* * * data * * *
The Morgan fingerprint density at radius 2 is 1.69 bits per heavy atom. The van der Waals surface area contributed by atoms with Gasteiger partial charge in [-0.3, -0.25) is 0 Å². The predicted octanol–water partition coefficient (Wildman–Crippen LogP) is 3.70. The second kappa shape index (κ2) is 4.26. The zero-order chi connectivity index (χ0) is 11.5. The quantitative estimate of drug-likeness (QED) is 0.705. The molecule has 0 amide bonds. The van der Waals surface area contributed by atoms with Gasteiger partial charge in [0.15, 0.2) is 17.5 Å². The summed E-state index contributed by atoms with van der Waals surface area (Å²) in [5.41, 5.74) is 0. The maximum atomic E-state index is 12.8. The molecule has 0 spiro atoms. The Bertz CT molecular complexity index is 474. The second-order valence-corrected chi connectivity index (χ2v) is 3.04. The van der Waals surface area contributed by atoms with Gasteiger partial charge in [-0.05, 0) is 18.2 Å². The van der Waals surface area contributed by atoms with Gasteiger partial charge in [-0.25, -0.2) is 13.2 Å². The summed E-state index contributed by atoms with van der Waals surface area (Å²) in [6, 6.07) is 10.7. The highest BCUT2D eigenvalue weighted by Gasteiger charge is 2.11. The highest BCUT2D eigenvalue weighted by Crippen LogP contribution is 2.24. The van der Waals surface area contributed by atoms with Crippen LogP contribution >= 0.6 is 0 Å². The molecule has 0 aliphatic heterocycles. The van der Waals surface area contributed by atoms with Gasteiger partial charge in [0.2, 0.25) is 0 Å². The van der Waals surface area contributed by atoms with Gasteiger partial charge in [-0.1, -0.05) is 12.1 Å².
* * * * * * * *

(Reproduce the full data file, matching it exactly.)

The Morgan fingerprint density at radius 2 is 1.69 bits per heavy atom. The van der Waals surface area contributed by atoms with Gasteiger partial charge in [-0.3, -0.25) is 0 Å². The predicted octanol–water partition coefficient (Wildman–Crippen LogP) is 3.70. The second kappa shape index (κ2) is 4.26. The zero-order chi connectivity index (χ0) is 11.5. The quantitative estimate of drug-likeness (QED) is 0.705. The molecule has 0 amide bonds. The van der Waals surface area contributed by atoms with Gasteiger partial charge in [0.15, 0.2) is 17.5 Å². The summed E-state index contributed by atoms with van der Waals surface area (Å²) in [5.41, 5.74) is 0. The maximum atomic E-state index is 12.8. The molecule has 0 spiro atoms. The Bertz CT molecular complexity index is 474. The second-order valence-corrected chi connectivity index (χ2v) is 3.04. The van der Waals surface area contributed by atoms with Gasteiger partial charge in [-0.05, 0) is 18.2 Å². The van der Waals surface area contributed by atoms with Gasteiger partial charge in [-0.25, -0.2) is 13.2 Å². The summed E-state index contributed by atoms with van der Waals surface area (Å²) in [6, 6.07) is 10.7. The highest BCUT2D eigenvalue weighted by Gasteiger charge is 2.11. The highest BCUT2D eigenvalue weighted by Crippen LogP contribution is 2.24. The van der Waals surface area contributed by atoms with Crippen LogP contribution >= 0.6 is 0 Å². The molecule has 0 aliphatic heterocycles. The van der Waals surface area contributed by atoms with Gasteiger partial charge in [0.2, 0.25) is 0 Å². The van der Waals surface area contributed by atoms with Gasteiger partial charge in [-0.1, -0.05) is 12.1 Å².